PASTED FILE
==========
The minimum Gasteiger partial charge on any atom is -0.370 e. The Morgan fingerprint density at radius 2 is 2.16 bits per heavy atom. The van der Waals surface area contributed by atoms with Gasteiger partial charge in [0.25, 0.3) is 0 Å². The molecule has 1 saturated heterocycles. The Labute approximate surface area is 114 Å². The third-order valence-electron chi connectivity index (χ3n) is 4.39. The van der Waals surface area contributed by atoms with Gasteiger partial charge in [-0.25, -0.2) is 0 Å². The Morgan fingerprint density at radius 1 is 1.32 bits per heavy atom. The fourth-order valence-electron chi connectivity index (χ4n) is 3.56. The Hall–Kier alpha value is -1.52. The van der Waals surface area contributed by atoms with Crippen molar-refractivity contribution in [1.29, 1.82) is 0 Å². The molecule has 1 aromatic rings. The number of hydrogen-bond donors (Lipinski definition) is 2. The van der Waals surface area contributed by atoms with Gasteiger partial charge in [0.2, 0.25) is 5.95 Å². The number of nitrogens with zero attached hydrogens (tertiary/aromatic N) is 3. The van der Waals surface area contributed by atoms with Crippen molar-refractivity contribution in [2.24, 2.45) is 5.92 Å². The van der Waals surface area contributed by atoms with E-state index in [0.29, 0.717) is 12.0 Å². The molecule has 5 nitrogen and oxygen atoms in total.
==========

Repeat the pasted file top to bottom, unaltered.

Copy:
The minimum Gasteiger partial charge on any atom is -0.370 e. The Morgan fingerprint density at radius 2 is 2.16 bits per heavy atom. The van der Waals surface area contributed by atoms with Gasteiger partial charge in [0.25, 0.3) is 0 Å². The molecule has 1 saturated heterocycles. The Labute approximate surface area is 114 Å². The third-order valence-electron chi connectivity index (χ3n) is 4.39. The van der Waals surface area contributed by atoms with Gasteiger partial charge in [-0.25, -0.2) is 0 Å². The Morgan fingerprint density at radius 1 is 1.32 bits per heavy atom. The fourth-order valence-electron chi connectivity index (χ4n) is 3.56. The Hall–Kier alpha value is -1.52. The van der Waals surface area contributed by atoms with Crippen molar-refractivity contribution in [1.29, 1.82) is 0 Å². The molecule has 1 aromatic rings. The number of hydrogen-bond donors (Lipinski definition) is 2. The van der Waals surface area contributed by atoms with Gasteiger partial charge in [0.2, 0.25) is 5.95 Å². The number of nitrogens with zero attached hydrogens (tertiary/aromatic N) is 3. The van der Waals surface area contributed by atoms with Crippen molar-refractivity contribution in [2.24, 2.45) is 5.92 Å². The van der Waals surface area contributed by atoms with E-state index in [0.29, 0.717) is 12.0 Å². The molecule has 5 nitrogen and oxygen atoms in total.